273 Beacon was designed by Peabody and Stearns, architects, and built in 1876-1877 for merchant, cotton manufacturer, and real estate developer Charles William Freeland, for speculative sale, one of six contiguous houses built in the same style: 271-273-275-277 Beacon built ca. 1876 and 279-281 Beacon built in 1881. 271-277 Beacon form a symmetrical group, with the bays of 271-273 Beacon on the west side of each house, and the bays of 275-277 Beacon on the east side of each house. Both 279-281 Beacon have bays on the east side of the house.
The original building permit application for 271 Beacon has not been located. The building permit applications for 273 Beacon and 275-277 Beacon, which were built at the same time, do not indicate the name of the architect. However, the permit applications for 279-281 Beacon, built for Charles W. Freeland in 1881, state that Peabody and Stearns was the architect of these houses, and it is reasonable to assume the earlier four – which are of the same design — also were designed by them (in his Houses of Boston’s Back Bay, Bainbridge Bunting indicates that all six houses were designed by Peabody and Stearns).
The land on which 271-281 Beacon were built was purchased by Charles W. Freeland from the Commonwealth of Massachusetts in several parcels: Four 25 foot wide lots to the east on May 26, 1874, and a 50 foot wide lot to the west on October 30, 1877. 271 Beacon is 26 feet wide, 273-275-277-279 Beacon are each 25 feet wide, and 281 Beacon is 24 feet wide.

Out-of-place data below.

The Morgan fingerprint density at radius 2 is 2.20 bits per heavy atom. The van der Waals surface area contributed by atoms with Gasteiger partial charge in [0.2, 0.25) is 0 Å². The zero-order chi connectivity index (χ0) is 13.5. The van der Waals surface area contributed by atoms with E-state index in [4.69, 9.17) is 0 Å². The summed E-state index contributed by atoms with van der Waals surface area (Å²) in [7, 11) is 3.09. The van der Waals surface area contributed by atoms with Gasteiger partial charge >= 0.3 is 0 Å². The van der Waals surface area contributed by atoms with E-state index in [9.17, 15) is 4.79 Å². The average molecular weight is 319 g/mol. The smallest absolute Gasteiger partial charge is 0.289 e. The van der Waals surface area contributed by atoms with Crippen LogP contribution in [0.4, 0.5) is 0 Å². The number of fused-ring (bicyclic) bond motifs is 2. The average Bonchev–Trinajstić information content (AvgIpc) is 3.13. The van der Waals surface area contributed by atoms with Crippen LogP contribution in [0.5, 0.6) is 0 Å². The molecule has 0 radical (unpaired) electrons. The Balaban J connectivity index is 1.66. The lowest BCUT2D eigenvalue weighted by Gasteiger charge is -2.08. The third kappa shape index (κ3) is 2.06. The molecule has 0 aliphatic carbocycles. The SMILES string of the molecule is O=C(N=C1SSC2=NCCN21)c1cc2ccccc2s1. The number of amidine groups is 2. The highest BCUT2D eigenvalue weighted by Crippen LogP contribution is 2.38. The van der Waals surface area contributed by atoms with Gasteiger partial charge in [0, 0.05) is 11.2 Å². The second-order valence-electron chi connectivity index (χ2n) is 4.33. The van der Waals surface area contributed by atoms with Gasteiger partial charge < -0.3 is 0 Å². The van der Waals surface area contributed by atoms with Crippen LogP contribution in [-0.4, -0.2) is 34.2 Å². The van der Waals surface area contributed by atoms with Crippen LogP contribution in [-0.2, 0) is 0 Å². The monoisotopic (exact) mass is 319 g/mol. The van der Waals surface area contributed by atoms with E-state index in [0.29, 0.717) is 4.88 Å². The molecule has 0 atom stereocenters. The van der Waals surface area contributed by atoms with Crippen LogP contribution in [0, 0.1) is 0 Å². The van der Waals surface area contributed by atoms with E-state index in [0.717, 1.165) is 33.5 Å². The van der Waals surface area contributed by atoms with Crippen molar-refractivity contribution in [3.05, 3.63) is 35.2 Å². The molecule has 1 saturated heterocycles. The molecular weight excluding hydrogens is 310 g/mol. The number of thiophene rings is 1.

Click here for an index to the deeds for 273 Beacon, and click here for further information about the land between the south side of Beacon and Alley 418, from Dartmouth to Exeter.
Charles W. Freeland is shown as the owner of 273 Beacon on the original building permit application. On July 17, 1877, the house was purchased from him by leather dealer George Franklin Putnam, and he is shown as the owner on the final building inspection report, dated October 12, 1877. He and his wife, Sarah Becket (Hood) Putnam, made it their home. They previously had lived at 146 Marlborough.
The Putnams continued to live at 273 Beacon in during the 1907-1908 winter season, but moved thereafter to 338 Marlborough.
273 Beacon was not listed in the 1909 and 1910 Blue Books.
On October 30, 1909, 273 Beacon was purchased from George Putnam by Margaret (Homer) Davis, the wife of Charles Davis, Jr. They previously had lived at the Hotel Victoria at 273 Dartmouth, and before that at 227 Beacon. They also maintained a home in Nahant.
Charles Davis (who was born Horatio Davis) was retired; he previously had been treasurer of the Atlantic Dyewood Company.
Charles Davis died in 1925. Margaret Davis continued to live at 283 Beacon during the 1925-1926 winter season, but moved thereafter to the Hotel Victoria.
On February 2, 1926, 273 Beacon was purchased from Margaret Davis by attorney George Marston Cushing and his wife, Grace (Littleton) Cushing. They previously had lived in Milton, where they continued to maintain a home.